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Working in Budapest

The beautiful, historic centre and the reasonable cost of living are just some of the reasons why you should begin your adventure as a Tax Professional in the Hungarian capital. Budapest is situated in Northern Hungary and is the country’s economic centre and home to many international companies. The capital has a population of 1.8 million and is built by the Danube River, which divides Budapest into the hilly left-bank Buda and the plain right-bank Pest, lending the city its name. 

View over the city of Budapest.

You will have no problem getting places. Budapest has an extensive public transport system which ranges from buses, trains, and trams to boats, and covers the entirety of the capital. Hungary also has a very well-developed healthcare system. 

When you arrive in Hungary, you will notice some cultural differences compared to back home. The first and most obvious is the language. The official language of Hungary is Hungarian, however, English and German are widely spoken, especially in the city centre of Budapest. There are also some business cultures that will vary from what you are used to. For example, invitations to dinners and cultural events are just as important as actual meetings in Hungary and an invite should be taken seriously.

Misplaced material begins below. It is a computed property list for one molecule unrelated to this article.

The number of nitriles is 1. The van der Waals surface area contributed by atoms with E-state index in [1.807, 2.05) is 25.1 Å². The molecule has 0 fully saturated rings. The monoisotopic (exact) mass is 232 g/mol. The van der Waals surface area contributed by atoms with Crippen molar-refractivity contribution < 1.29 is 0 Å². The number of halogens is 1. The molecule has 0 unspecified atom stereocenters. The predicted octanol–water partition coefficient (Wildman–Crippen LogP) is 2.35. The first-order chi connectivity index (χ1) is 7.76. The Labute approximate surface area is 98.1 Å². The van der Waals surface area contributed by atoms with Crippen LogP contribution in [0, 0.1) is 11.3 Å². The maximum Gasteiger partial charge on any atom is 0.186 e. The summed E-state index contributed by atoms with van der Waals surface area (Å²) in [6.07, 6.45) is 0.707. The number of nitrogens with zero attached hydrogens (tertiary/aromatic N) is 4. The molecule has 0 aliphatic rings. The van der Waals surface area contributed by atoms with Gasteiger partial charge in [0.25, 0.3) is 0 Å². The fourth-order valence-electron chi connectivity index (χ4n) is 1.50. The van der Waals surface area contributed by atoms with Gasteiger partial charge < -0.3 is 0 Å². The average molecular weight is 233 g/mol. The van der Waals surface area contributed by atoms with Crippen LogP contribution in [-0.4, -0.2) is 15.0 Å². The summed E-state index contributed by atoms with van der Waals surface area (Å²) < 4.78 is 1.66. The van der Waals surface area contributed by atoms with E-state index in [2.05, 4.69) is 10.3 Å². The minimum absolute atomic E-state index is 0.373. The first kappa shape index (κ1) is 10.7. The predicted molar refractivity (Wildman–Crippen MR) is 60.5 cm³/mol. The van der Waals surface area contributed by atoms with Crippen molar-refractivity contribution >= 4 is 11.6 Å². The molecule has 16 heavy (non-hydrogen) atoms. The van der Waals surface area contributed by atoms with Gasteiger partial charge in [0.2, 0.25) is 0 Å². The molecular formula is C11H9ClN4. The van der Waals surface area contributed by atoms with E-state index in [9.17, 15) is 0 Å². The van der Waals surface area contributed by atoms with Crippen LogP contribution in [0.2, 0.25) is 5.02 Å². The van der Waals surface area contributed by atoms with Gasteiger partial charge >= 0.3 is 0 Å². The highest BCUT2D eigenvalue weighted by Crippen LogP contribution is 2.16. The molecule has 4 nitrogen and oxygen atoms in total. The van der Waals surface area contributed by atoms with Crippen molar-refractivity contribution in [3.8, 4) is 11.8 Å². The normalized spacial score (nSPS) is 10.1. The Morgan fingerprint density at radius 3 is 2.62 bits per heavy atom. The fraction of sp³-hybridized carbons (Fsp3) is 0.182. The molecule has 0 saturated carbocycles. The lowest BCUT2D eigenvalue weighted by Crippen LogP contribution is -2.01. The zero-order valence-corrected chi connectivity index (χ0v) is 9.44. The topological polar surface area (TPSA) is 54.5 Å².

Days off in the Hungarian Capital 

Budapest is a beautiful, historic city that offers plenty to do on your day off! You can visit the neo-gothic structured parliament building or St. Stephen’s Basilica, a large parish church that accommodates 8,500 people and features a magnificent 300ft neo-Renaissance dome. Take a cruise down the Danube River and appreciate the many sights of your new home, hopping off at the 19th-century Fisherman’s Bastion which offers beautiful views of the river and the city.

If you’re looking for an elegant night out, the Hungarian Opera House is the place to visit with both ballet and opera on offer. Budapest also has no shortage of unique museums for a fun family day out with the Chocolate Museum, a miniature exhibition museum Miniversum and the Hospital in the Rock which is a thrilling nuclear bunker museum. Alternatively, take time out from the world of tax and enjoy one of Budapest’s thermal springs which are said to have healing effects. 

Woman floating in a thermal spa in Budapest.

Working Permits 

EU and EEA nationals only require a valid passport in order to legally obtain work in the country. Non-EU and EEA nationals will have to obtain a job first and then go through the process of acquiring a visa and work permit, which can take some time. 

Language Barriers 

When moving to Budapest for your International Tax role, it is wise to gain some skills in Hungarian, even if you will be working for an English-speaking company. This will ease the transition into your new life and enable you to communicate with your new colleagues and the community to a better degree. 

Cost of Living 

There is plenty of competitively priced accommodation. In fact, the cost of living compared with New York City is 52.2% lower. 


Rent: for a one-bedroom in the city centre ranges from €370 – €590 

Utilities: €145.60

Commuter pass: €29.50 

Cappuccino: €1.44 

Domestic beer: €0.76 

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